But, here I was, single and middle-aged (hell, late 50s is middle-aged if you are going to live past 100!). The thought of dating in my 50s was about as much fun as being nibbled to death by ducks. The economy at that time didn’t add to my overall mood.

Jennifer and I had met in a small mountain town in Colorado a few years before we started dating. She was leaving as I was arriving, making changes to her life at the time. Jennifer had worked for several years as a massage therapist and owned a day spa. She wanted to pursue her dreams of travel and photography and was leaving Creede for Brooks Institute in California.

Three years later, I spotted her, loaded down with camera gear, working a 4th of July parade. I asked her out on a date, she said yes, and we have been together since the summer of 2009. Business partners, life partners, best friends.

After a couple of months of dating, we talked about living in a Spanish-speaking country. The U.S. was feeling less like home and we both wanted something new, someplace we would be passionate about, a place to start a new life and a new business. A three-month road trip (rental cars, buses and trains) through Peru, Bolivia and Argentina gave us wonderful experiences and a decent library of photos to submit to National Geographic, but no great prospects for a new home.

A series of discussions and inquiries led to a drive through Mexico, with the intention of living on the island of Cozumel for six weeks, working, shopping and test driving the town, island and country. My travels over the years have taken me to Oaxaca, Michoacan, Chiapas, much of the Yucatan, Zacatecas, Guanajuato, Cabo, D.F. (Mexico City) and numerous trips to Cozumel for diving. I already had a serious love affair going with the country. It was Jennifer’s first visit. Luckily, she fell in love, too.

What We Love and Why

We love the architecture and setting of San Miguel de Allende. Our first meal was posole and chile rellenos at the rooftop terrace at La Posadita. The quality of the food and the setting across from the Parroquia has made this our obligatory stop when we are there.

Posole at La Posadita, San Miguel de Allende, Guanajuato

We have been to Chiapas twice together. Hands down, it is our favorite place away from the ocean. The small, charming, cosmopolitan city of San Cristobal is a visual and edible feast. It has Argentine, Italian and Mexican restaurants; wine bars with good wine, bocaditos and fair prices (don’t get me started on a rant about inflated wine prices at restaurants) and great coffee bars. Surrounded by mountains and permeated by a rich, indigenous culture, there is something about the place that keeps pulling us back. We hope to be there soon. If there was Caribbean water within a couple of hours, we would probably live there and not here. (see December 2010 posts)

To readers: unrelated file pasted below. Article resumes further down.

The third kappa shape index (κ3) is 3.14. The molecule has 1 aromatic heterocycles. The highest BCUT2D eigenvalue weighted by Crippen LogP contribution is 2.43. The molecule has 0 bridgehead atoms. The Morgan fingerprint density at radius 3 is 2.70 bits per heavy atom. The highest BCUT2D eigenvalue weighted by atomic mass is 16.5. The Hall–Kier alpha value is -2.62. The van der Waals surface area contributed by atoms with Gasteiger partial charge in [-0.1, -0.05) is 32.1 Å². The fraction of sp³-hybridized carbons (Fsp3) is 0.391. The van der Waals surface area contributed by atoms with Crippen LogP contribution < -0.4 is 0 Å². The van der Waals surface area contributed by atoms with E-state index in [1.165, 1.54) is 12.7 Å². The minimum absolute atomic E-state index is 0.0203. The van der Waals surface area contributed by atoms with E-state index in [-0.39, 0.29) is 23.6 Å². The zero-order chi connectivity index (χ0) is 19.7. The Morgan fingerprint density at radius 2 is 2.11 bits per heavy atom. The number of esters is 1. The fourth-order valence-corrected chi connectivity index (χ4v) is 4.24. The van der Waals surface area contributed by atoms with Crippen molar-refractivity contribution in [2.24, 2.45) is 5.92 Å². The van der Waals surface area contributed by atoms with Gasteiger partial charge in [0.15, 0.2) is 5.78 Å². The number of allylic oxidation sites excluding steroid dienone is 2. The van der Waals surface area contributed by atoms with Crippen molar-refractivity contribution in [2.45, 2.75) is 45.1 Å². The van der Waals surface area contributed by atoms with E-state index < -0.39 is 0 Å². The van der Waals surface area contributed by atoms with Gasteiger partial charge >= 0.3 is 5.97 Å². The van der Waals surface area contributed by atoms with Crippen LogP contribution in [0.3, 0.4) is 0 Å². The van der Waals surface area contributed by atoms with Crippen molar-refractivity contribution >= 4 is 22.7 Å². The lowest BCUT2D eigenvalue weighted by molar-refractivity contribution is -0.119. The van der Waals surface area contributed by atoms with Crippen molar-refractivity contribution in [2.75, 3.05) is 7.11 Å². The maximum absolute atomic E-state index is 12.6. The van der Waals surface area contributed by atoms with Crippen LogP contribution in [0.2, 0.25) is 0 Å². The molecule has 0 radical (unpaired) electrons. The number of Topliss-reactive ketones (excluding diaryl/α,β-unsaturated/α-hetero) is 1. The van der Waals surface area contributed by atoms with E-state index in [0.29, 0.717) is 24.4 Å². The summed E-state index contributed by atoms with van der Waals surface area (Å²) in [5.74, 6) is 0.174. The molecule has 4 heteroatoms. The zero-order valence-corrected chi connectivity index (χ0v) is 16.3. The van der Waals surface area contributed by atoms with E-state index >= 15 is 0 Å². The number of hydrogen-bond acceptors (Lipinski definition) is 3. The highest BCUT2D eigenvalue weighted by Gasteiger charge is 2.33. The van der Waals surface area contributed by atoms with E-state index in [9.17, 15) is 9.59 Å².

Real de Guadalupe, San Cristobal de las Casas, Chiapas

But, we are here – in or on (I’m never sure which is right) the island of Cozumel. Why?

It’s the water: warm, calm and clear with stunning coral reefs on the leeward side; wild and treacherous on the unspoiled, windward side. We like looking at it, being in it, being on top of it and being underneath it. There is not enough money in the world to get me to live in a humid climate (reared in Missouri, college in Florida) if there is not an ocean and ocean breezes to moderate that climate.

North lagoon, Cozumel

Artificial reef, Dzul ha, Cozumel

There are interesting people here, too. Not just the usual tropical, hard-living beach bums, but people who are artists, creative cooks/chefs, and entrepreneurs. The relaxed pace of life seems a world away from the hustle of Cancun and Playa del Carmen.

The free salsa music in the plaza on weekends, the astounding quality of the costuming and dancing at the Carnaval parties and parades, and the feeling that the island is large enough to be diverse, but small enough to feel intimate are a few more reasons why we live here.

We followed our dream. We took some chances.

In the summer of 2009, neither of us imagined that two years later we would be living on an island in the Caribbean. Many times, I have imagined I would live in an apartment in Paris or a villa in Italy, or on an island in the Caribbean, but I never believed I would.